If you are a person who tends to shun the sun, suffer from milk allergies, or adheres to a strict vegan diet, you may be at risk for vitamin D deficiency. Known as the sunshine vitamin, it is produced by the body in response to skin being exposed to sunlight. Obviously for those living in winter months, a vitamin D deficiency is a reality. What are the five signs found in your eyes warning you may be deficient in the D?
Uveitis is swelling of the uvea which includes the iris, ciliary body and blood vessels that line the back of the eye.
“This problem has a number of possible causes, including infection, digestive disease, post-eye surgery complications, eye trauma, inflammatory conditions, and autoimmune diseases,” said the Center for Sight.
The health site continued: “Sensitivity to light, blurry vision, floaters, pain, and/or redness are symptoms of uveitis.”
In a study, the link between uveitis and vitamin D was investigated.
Researchers measured the levels of vitamin D in the blood, as well as vitamin D intake and exposure.
Subjects who had active uveitis had lower levels of this vitamin in their blood than those with inactive uveitis.
Compared to the general local population, active uveitis patients were also lower.
Subjects who supplemented with vitamin D were less likely to have active uveitis.
Researchers conclude that vitamin D supplements may help to prevent uveitis relapse.
Treatment for uveitis
Aggressive medical treatment of uveitis is needed to prevent glaucoma, scarring of the structures inside the eye, and possible blindness.
If the cause is known, prescription drugs are used to control that cause and reduce inflammation.
Eye drops are most often used for anterior uveitis, sometimes in conjunction with corticosteroid injections.
However, they must be postponed if the corneal surface is damaged by an ulcer, because the corticosteroids prevent healing of the ulcer or lead to a worsening of it.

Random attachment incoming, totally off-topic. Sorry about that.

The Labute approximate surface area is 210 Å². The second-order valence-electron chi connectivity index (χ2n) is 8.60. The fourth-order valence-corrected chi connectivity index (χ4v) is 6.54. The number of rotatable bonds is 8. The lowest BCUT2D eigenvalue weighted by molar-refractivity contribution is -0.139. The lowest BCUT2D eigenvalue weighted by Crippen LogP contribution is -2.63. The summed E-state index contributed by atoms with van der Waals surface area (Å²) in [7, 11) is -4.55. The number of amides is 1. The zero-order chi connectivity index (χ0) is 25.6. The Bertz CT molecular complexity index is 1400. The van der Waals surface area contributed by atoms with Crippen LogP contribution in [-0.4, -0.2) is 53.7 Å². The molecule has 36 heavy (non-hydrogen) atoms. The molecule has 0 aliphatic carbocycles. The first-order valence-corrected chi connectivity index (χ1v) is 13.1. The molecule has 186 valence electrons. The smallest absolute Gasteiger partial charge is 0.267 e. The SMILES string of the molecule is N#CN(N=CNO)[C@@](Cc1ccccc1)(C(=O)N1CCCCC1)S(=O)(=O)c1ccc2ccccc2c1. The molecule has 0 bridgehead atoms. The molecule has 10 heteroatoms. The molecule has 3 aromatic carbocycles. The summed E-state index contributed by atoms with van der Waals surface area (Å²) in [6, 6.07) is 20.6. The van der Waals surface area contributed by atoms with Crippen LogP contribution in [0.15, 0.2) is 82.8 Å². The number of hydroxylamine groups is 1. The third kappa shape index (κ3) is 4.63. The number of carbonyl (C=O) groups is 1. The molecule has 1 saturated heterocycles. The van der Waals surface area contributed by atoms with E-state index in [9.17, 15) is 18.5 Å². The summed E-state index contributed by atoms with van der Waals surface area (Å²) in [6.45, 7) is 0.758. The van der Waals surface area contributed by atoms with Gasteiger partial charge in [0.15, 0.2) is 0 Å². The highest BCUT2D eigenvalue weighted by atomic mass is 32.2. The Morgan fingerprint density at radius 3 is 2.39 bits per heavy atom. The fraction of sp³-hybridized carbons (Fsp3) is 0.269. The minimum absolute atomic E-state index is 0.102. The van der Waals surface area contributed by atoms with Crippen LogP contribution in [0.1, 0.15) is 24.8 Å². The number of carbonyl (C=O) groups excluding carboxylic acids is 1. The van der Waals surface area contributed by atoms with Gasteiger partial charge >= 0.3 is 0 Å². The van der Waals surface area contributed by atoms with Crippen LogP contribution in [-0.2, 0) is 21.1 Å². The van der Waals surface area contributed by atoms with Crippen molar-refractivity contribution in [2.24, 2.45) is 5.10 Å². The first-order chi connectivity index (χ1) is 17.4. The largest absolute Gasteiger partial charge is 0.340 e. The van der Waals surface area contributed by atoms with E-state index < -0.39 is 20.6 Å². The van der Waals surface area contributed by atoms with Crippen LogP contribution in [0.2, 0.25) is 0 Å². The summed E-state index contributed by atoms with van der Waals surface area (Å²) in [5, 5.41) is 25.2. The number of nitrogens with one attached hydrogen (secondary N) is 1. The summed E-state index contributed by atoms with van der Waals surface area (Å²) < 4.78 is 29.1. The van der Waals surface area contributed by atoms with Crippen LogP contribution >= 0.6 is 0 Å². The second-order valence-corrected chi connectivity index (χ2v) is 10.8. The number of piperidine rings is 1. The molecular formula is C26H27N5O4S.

Injections and oral medication
Aspirin (not aspirin substitutes), Rimadyl, indomethacin, Profinal, Ocufen, Voltaren, and corticosteroids are used to minimise inflammation.
To make sure the body’s getting enough vitamin D during these months, health officials recommend taking a daily supplement.
But taking too many vitamin D supplements can lead to problems. According to Mayo Clinic, one of the main consequences of vitamin D “toxicity” is frequent urination.
Vitamin D is fat soluble which means it can’t be excreted through urination. If you take too much, it can cause the blood to retain calcium, leading to a condition known as hypercalcemia (excessive levels of calcium in the blood) and this can lead to frequent urination.
What is the recommended daily dose of vitamin D?
Most people need around 10mcg of vitamin D a day, including pregnant and breastfeeding women.
Any babies younger than one year old need between 8.5 and 10mcg daily.
During the late spring to early autumn, most people should get enough vitamin D by going about their daily lives.
But it can be difficult to top up on vitamin D between the end of September and the start of March.